In the latest issue:

An Ordinary Woman

Alan Bennett

Anglo-America Loses its Grip

Pankaj Mishra

Short Cuts: John Bolton’s Unwitting Usefulness

Mattathias Schwartz

Smells of Hell

Keith Thomas

Mrs Oliphant

Tom Crewe

Tippett’s Knack

Philip Clark

At Tate Modern: Steve McQueen

Colin Grant

Catherine Lacey

Nicole Flattery

Churchill’s Cook

Rosemary Hill

The ‘Batrachomyomachia’

Ange Mlinko

On Dorothea Lange

Joanna Biggs

Paid to Race

Jon Day

Poem: ‘Traveller’s Tales: Chapter 90’

August Kleinzahler

The Soho Alphabet

Andrew O’Hagan

Old Tunes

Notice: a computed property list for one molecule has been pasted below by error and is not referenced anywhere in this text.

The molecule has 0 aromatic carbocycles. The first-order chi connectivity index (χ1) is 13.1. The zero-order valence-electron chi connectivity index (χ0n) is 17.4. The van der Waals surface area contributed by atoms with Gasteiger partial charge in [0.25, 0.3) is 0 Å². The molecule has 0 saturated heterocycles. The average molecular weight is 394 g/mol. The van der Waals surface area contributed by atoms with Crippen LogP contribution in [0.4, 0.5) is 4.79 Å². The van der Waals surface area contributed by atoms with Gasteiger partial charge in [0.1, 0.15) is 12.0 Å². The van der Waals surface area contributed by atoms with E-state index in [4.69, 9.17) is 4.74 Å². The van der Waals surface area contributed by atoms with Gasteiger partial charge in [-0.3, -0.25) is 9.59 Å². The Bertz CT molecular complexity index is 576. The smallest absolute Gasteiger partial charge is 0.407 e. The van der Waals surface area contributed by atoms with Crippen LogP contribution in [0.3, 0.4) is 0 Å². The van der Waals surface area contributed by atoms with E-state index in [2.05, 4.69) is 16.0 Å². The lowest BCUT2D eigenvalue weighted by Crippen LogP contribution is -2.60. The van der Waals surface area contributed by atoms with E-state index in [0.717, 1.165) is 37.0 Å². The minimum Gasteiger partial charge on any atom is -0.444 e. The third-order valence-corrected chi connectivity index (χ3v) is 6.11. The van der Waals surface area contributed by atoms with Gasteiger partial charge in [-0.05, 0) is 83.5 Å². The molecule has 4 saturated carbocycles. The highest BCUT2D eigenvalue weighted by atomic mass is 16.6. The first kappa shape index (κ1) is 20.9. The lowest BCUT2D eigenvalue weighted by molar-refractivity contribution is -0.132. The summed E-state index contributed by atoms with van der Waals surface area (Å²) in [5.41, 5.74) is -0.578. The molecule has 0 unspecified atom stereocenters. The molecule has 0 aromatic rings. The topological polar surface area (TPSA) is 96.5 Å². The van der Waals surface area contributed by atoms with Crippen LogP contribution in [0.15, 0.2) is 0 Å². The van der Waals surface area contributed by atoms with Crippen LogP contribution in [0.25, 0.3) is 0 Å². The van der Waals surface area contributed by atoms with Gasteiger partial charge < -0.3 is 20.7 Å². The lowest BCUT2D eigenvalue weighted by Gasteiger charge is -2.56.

Stephen Sedley

Victor Serge’s Defective Bolshevism

Tariq Ali

The Murdrous Machiavel

Erin Maglaque

Diary: Insane after coronavirus?

Patricia Lockwood

Jean CocteauAlan Dixon

Scruffy cyclist in black track shorts
with shammy-leather internal arse patch
designed and executed by mother,
I once saw Jean Cocteau.

Something was going on in a bank, or a place like that
on the Riviera – I think it was Menton.
We were inquisitive and looked through a narrow opening,
and there he was, saying something to his muralist
about shapes on the ceiling. Were they winged horses?
Even at sixteen I knew his face.

My brother is dead, but he took a snap
of a man on scaffolding with an arm raised,
and one of me eating melon on a beach.
It must have been that same day
we discovered the acid triangles of Jacques Villon.

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